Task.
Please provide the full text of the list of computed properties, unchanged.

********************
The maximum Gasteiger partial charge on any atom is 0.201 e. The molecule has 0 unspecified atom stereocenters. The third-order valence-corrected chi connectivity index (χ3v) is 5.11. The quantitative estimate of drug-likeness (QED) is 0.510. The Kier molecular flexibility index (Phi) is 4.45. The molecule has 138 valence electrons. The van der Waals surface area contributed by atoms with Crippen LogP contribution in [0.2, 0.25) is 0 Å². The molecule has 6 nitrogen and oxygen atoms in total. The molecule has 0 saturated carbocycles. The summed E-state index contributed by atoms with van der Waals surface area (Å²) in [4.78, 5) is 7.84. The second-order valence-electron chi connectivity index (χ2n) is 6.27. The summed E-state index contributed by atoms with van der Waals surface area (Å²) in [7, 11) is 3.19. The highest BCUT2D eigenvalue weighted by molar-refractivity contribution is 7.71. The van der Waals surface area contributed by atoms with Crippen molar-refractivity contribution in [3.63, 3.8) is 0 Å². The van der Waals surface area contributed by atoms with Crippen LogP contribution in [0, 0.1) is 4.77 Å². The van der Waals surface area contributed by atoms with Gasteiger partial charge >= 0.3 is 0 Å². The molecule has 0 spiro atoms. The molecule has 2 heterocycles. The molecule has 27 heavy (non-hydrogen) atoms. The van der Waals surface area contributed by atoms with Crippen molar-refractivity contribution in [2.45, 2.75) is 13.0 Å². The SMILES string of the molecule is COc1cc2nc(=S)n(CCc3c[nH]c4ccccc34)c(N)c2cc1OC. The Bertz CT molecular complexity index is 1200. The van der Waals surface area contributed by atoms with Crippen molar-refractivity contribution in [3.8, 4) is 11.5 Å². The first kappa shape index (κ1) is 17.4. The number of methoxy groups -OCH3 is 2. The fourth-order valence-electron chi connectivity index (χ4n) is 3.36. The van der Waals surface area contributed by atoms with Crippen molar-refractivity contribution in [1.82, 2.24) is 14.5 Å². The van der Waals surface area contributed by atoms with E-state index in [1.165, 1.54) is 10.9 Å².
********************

The maximum Gasteiger partial charge on any atom is 0.201 e. The molecule has 0 unspecified atom stereocenters. The third-order valence-corrected chi connectivity index (χ3v) is 5.11. The quantitative estimate of drug-likeness (QED) is 0.510. The Kier molecular flexibility index (Phi) is 4.45. The molecule has 138 valence electrons. The van der Waals surface area contributed by atoms with Crippen LogP contribution in [0.2, 0.25) is 0 Å². The molecule has 6 nitrogen and oxygen atoms in total. The molecule has 0 saturated carbocycles. The summed E-state index contributed by atoms with van der Waals surface area (Å²) in [4.78, 5) is 7.84. The second-order valence-electron chi connectivity index (χ2n) is 6.27. The summed E-state index contributed by atoms with van der Waals surface area (Å²) in [7, 11) is 3.19. The highest BCUT2D eigenvalue weighted by molar-refractivity contribution is 7.71. The van der Waals surface area contributed by atoms with Crippen molar-refractivity contribution in [3.63, 3.8) is 0 Å². The van der Waals surface area contributed by atoms with Crippen LogP contribution in [0, 0.1) is 4.77 Å². The van der Waals surface area contributed by atoms with Gasteiger partial charge >= 0.3 is 0 Å². The molecule has 0 spiro atoms. The molecule has 2 heterocycles. The molecule has 27 heavy (non-hydrogen) atoms. The van der Waals surface area contributed by atoms with Crippen molar-refractivity contribution in [2.45, 2.75) is 13.0 Å². The SMILES string of the molecule is COc1cc2nc(=S)n(CCc3c[nH]c4ccccc34)c(N)c2cc1OC. The Bertz CT molecular complexity index is 1200. The van der Waals surface area contributed by atoms with Crippen molar-refractivity contribution in [3.8, 4) is 11.5 Å². The first kappa shape index (κ1) is 17.4. The number of methoxy groups -OCH3 is 2. The fourth-order valence-electron chi connectivity index (χ4n) is 3.36. The van der Waals surface area contributed by atoms with Crippen molar-refractivity contribution in [1.82, 2.24) is 14.5 Å². The van der Waals surface area contributed by atoms with E-state index in [1.165, 1.54) is 10.9 Å².